Seasonal Sorting Manager wanted at Coral Beach Farms Ltd. (Lake Country). Must have own transportation. Successful candidates must have in depth knowledge of cherries and cherry grading, as well as a minimum of 5 years experience managing a cherry sorting room, including quality control and phytosanitary systems. Experience with Unitec equipment preferred. Applicant must be capable of working in cool weather conditions. 6-7 days a week. 10-12 hours a day beginning approximately June 10th. 2012. Work includes but is not limited to managing 100+ sorting workers while maximizing efďŹ ciencies. Pay range $28$40/hour. Apply by fax at 250-766-0813 or email at jobs@coralbeach.ca SOUTH ROCK has positions for road construction workers, BASE - heavy equipment operators (Finish Grader Op). Asphalt - (paver, roller, screed, raker). Heavy Duty Mechanic (service truck). General labourers. Forward resume to: careers@southrock.ca. Fax 403-568-1327; www.southrock.ca.

Trades, Technical WELDERS/FITTERS required for busy Edmonton structural steel shop. Top compensation, full beneďŹ ts, indoor heated work, relocation assistance. Fax resume: 780-939-2181 or careers@garweld.com.

Business Opportunities EVER wanted your own business? Work from home online PT/FT. Call toll free 1-877-336-2513

Career Opportunities Required Immediately. Journeyman Heavy Equipment Technician for Vernon Dealership. Our Heavy Equipment Technicians maintain, repair and rebuild heavy equipment at our shop and in the ďŹ eld in a safe, efďŹ cient and capable manner. QualiďŹ cations required: Journeyman certiďŹ cation. Have a strong awareness and attitude towards workplace health and safety. Able to meet the physical demands of a Heavy Equipment Technician. Working knowledge of computers. Experience in the Forestry and construction Industry. Woodland Equipment Inc offers excellent wage compensation, extended health beneďŹ ts. On-going industry training and year round employment. We are one of the largest Hyundai dealers in Canada and believe our continued growth is a result of our highly skilled and engaged employees who deliver excellence in the Workplace. Come join our team in sunny and warm Vernon, where you will be appreciated, love our climate and enjoy all our outdoor activities. Please forward your resume via email to rgilroy@woodland equip.com. No phone calls please.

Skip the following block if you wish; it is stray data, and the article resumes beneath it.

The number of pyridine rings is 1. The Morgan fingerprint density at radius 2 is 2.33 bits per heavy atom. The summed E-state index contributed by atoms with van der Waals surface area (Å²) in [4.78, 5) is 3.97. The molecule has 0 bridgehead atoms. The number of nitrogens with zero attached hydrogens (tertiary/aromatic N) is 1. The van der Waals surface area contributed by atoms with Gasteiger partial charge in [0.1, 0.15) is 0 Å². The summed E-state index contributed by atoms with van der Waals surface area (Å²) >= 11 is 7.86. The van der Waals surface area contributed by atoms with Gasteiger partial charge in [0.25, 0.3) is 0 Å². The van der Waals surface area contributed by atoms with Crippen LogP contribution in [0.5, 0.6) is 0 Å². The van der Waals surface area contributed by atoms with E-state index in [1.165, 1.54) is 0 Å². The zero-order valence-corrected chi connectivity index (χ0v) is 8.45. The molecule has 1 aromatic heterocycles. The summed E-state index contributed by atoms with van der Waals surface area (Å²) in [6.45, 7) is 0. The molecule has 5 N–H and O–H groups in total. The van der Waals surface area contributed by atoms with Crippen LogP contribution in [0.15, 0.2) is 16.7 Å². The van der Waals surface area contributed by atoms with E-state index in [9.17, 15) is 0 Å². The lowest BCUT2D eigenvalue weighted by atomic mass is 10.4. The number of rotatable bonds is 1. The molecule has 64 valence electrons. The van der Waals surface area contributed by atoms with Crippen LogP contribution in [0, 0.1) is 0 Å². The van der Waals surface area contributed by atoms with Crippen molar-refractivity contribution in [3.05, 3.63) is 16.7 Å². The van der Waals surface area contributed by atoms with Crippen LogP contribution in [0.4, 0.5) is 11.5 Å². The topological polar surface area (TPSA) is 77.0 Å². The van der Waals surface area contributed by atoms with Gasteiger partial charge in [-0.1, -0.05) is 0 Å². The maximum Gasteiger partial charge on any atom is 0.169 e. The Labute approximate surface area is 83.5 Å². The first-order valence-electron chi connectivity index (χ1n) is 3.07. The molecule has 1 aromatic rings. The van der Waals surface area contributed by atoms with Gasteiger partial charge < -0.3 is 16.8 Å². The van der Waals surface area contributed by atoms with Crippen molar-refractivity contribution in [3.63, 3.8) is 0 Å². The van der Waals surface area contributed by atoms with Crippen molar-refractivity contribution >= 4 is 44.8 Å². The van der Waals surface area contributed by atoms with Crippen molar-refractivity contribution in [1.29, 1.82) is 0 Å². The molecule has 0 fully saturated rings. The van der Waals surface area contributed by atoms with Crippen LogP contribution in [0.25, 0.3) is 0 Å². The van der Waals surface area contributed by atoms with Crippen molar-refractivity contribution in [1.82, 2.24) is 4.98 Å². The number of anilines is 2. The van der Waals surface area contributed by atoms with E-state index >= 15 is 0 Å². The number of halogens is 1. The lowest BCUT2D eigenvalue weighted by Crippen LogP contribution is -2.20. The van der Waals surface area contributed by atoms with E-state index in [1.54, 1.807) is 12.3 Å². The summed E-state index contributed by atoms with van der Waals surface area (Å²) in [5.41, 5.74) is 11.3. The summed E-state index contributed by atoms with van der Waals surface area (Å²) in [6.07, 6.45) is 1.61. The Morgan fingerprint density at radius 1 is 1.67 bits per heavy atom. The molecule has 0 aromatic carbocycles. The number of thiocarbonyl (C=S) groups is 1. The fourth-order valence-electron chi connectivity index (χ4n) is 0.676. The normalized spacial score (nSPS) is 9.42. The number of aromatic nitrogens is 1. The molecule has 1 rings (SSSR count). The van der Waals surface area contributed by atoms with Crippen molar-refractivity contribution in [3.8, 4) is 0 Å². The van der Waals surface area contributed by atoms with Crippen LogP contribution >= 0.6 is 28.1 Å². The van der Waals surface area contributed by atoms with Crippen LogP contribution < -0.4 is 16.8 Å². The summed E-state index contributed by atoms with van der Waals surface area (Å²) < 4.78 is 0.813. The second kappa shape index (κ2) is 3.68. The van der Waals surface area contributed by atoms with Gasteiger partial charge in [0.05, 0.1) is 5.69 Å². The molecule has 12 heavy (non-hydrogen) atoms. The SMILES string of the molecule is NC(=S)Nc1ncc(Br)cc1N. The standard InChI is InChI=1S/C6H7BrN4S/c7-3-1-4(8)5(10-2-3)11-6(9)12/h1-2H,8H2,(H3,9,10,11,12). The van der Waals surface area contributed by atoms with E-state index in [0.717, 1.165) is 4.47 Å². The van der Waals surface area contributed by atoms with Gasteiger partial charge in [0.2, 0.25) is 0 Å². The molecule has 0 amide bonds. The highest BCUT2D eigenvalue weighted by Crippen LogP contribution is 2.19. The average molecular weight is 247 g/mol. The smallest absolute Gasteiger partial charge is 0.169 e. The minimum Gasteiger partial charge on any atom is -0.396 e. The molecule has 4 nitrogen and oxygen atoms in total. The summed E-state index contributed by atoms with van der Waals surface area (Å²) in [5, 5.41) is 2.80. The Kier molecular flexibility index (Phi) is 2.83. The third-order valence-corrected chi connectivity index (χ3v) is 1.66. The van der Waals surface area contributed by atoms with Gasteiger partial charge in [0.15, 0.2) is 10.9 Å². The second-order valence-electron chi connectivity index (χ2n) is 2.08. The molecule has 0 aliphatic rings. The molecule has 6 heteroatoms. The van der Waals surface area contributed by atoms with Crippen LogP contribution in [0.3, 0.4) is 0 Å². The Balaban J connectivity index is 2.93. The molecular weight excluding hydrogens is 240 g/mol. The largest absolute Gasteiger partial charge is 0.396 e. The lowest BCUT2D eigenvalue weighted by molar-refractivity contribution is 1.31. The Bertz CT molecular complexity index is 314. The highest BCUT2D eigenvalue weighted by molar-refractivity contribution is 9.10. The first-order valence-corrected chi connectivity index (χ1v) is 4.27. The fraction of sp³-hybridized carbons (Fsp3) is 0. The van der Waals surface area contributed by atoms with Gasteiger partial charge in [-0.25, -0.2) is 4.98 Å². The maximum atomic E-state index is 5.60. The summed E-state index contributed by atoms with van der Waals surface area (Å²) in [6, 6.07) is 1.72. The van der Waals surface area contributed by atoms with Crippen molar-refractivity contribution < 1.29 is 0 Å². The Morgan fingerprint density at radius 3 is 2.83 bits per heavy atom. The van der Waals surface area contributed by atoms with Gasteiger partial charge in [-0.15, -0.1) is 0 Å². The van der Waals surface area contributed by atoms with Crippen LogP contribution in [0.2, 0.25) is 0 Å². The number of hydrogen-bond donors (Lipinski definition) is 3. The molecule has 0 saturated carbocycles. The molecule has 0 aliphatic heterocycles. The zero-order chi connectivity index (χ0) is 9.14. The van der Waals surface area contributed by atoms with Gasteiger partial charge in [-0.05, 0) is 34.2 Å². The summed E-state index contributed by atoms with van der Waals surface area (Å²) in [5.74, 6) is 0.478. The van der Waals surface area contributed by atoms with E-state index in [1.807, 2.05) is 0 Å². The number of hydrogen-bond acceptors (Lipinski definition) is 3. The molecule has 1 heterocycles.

HEAVY EQUIPMENT OPERATOR TRAINING Get Practical Skills That Get Jobs Vancouver Island University training for over 50 years, No simulators. Low student / instructor ratio. 1-888-920-2221 ext: 6130 www.viu.ca/ heavyequipment

MORE JOBS Than graduates! Employers seek out CanScribe Medical Transcription graduates. New course! New low price! We need more students! Enroll today! 1-800466-1535 www.canscribe.com admissions@canscribe.com

Help Wanted An earthmoving company based in Edson Alberta requires a full time Heavy Duty Mechanic for ďŹ eld and shop work. We require Cat Dozer/Deere excavator experience. You will work a set schedule for days on and off. Call Lloyd @ 780-723-5051 GENERAL Orchard Labour req in WinďŹ eld, 7 vacancies. Incl pruning, thinning, harvesting & planting. No exp nec. Physically demanding, in all weather cond. Must have own transp. Pay rate $10.25/hr. 6 days/wk, 10 hrs/day, June 12 Dec 15. Reply to B & T Orchards, 10055 Chase Rd, Lake Country, BC V4V 1P3 or 250-766-2375 email: smmitchell@telus.net

    

     

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CertiďŹ ed Millwright & # 1 Planerman Okanagan Valley, BC Do you thrive in a dynamic and challenging environment with opportunities for continuous growth and development? We want to hear from you. Apply online today and build your career with us!